The historian told me that the Somme was a huge long battlefront, but that the battle the New Zealanders entered was at Flers-Courcelette. He gave me a brochure with the web address where I could check the unit's history. I found the website, then the NZ history link, leading to a WW1 link, and then to a link for the NZ Rifle Brigade history.  This history detailed the battle around Flers that the Rifle Brigade was involved in from September 15th. There were heavy casualties, and James Riordan must have been wounded in action as part of this battle, before being moved back to a military base hospital at Dannes-Camiers, near the Etaples Military Cemetery.

Coincidentally, John Joseph, another Reardon from Darfield, the son of Bartholomew and Maggie Reardon, was killed in action in the same battle, and is buried at the Caterpillar Valley New Zealand Memorial. Both men are listed on the cenotaph in Darfield, Canterbury.

I have visited the grave of James Riordan in Etaples Cemetery, and hope I might return there one day. It is comforting to read, from the NZ Tablet, 26 July 1917,  that the graves of many of the NZ soldiers were visited by their comrades, including the grave of James Riordan.
From the Papers Past website, NZ Tablet, 26 July 1917.
Lest we forget.

"They shall grow not old, as we that are left grow old:
Age shall not weary them, nor the years condemn.
At the going down of the sun and in the morning,
We will remember them."
~Laurence Binyon

Monday, June 5, 2017

A journey to family war graves

The material in this article was published in the "The NEW ZEALAND GENEALOGIST" Vol 32 No 272, Nov/Dec 2001. It was also on my homepages for many years, but those are no longer online. This blog post replaces those homepages.

Paying  my last respects
The journey to family War Graves in Northern France

I grew up in Waitara, in a house that backed onto the War Memorial Hall with its adjoining cenotaph. As each Anzac Day neared, white crosses and poppies would appear around the small cenotaph. I grew familiar with the way the old soldiers marched wearing their medals, and mesmerised, I watched the younger soldiers who stood in uniform at each corner of the monument, immobile, their guns held firmly in front of them.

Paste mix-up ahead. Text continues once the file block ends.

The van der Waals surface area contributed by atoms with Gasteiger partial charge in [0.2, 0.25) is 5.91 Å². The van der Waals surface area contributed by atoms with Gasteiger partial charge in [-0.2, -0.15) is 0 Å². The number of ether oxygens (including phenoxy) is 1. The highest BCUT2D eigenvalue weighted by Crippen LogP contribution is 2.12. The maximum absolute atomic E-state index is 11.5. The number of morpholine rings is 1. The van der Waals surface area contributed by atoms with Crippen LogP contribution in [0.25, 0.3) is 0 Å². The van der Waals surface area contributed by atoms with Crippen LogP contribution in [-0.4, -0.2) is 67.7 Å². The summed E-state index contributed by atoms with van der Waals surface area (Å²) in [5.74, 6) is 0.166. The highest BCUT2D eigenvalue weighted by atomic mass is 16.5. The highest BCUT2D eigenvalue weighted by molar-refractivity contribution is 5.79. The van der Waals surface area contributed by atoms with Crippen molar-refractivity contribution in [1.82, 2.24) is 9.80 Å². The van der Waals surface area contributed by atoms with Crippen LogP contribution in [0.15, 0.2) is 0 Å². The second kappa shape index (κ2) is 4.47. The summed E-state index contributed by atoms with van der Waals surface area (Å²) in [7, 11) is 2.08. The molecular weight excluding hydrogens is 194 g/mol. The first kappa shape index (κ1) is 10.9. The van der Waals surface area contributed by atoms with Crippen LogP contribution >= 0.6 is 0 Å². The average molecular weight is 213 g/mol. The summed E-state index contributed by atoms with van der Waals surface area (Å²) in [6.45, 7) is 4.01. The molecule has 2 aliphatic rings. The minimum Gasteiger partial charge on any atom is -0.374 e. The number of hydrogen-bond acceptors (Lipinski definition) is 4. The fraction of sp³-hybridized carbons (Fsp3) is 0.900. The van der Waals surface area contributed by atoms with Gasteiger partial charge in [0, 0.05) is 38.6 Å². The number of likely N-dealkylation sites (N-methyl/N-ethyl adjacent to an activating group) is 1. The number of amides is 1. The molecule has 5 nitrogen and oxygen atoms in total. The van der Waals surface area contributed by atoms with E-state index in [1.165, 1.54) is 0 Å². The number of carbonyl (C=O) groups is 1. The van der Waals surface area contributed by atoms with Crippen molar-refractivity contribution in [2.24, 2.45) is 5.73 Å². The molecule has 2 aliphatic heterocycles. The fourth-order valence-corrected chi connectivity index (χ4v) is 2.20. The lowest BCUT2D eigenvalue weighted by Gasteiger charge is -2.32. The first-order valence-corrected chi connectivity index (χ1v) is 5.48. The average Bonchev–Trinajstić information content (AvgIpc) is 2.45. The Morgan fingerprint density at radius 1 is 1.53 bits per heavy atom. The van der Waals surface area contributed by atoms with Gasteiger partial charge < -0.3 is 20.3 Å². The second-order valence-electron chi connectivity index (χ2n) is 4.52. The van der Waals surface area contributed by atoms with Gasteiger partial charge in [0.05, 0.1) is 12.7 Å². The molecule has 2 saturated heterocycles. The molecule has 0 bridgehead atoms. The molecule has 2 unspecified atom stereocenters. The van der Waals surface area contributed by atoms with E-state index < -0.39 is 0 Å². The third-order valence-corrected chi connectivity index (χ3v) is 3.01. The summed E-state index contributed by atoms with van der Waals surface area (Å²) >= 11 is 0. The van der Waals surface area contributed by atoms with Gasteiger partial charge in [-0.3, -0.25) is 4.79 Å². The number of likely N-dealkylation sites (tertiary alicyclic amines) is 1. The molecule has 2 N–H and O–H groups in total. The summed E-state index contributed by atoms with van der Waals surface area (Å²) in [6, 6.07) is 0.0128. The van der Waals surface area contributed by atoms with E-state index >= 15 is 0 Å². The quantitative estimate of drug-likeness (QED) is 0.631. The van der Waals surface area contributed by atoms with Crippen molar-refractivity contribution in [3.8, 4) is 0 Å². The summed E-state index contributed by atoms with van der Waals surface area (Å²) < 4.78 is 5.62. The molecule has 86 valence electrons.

I grew up, watching these Anzac Day commemorations, not knowing that on each side of my family, a young man had gone to war in northern France and had not returned.

It was when I began to explore my family history as an adult that I learned about my two great-uncles who had died in World War 1. James RIORDAN, born in Charing Cross, the fourth son of Patrick Riordan and Mary BURKE, lies buried near the town of Etaples on the French coast. John Francis PAYN, born in Kumara, son of Francis Davis Payn and Johanna SCETTRINI, rests now in a peaceful inland part of rural France near the city of Cambrai.

Finding out about what had happened to James Riordan posed an early puzzle for me in my genealogical research. I found the will for Patrick Riordan, his father, quite quickly, and from that I learned that there was a son called James who had inherited the family farm near Charing Cross in 1911. However, further references to this James seemed elusive.

It was a visit to National Archives in Wellington that first gave me evidence that the James Riordan I sought may have died in World War 1. On a list of World War 1 soldiers, I found James Riordan, farmer, whose next of kin was described as “PJ Riordan (brother), Springdon, Southland.” I knew that I had a great-uncle named Patrick Joseph Riordan who farmed at Springston in Canterbury. Further research was clearly warranted.

I also viewed the casualty form for James Riordan while at National Archives. Private Riordan 23436, was part of E Coy, the 13th reinforcement and he had embarked in Wellington on May 29 1916. He arrived in France in August and marched out to division on September 8th. He was wounded in action two weeks later on 22 September 1916 and died of his wounds at 11am, 11 October 1916. The casualty form gave a detailed listing of the position of his grave in the Etaples Military Cemetery. I wrote down all the details, not thinking that one day I would visit this grave.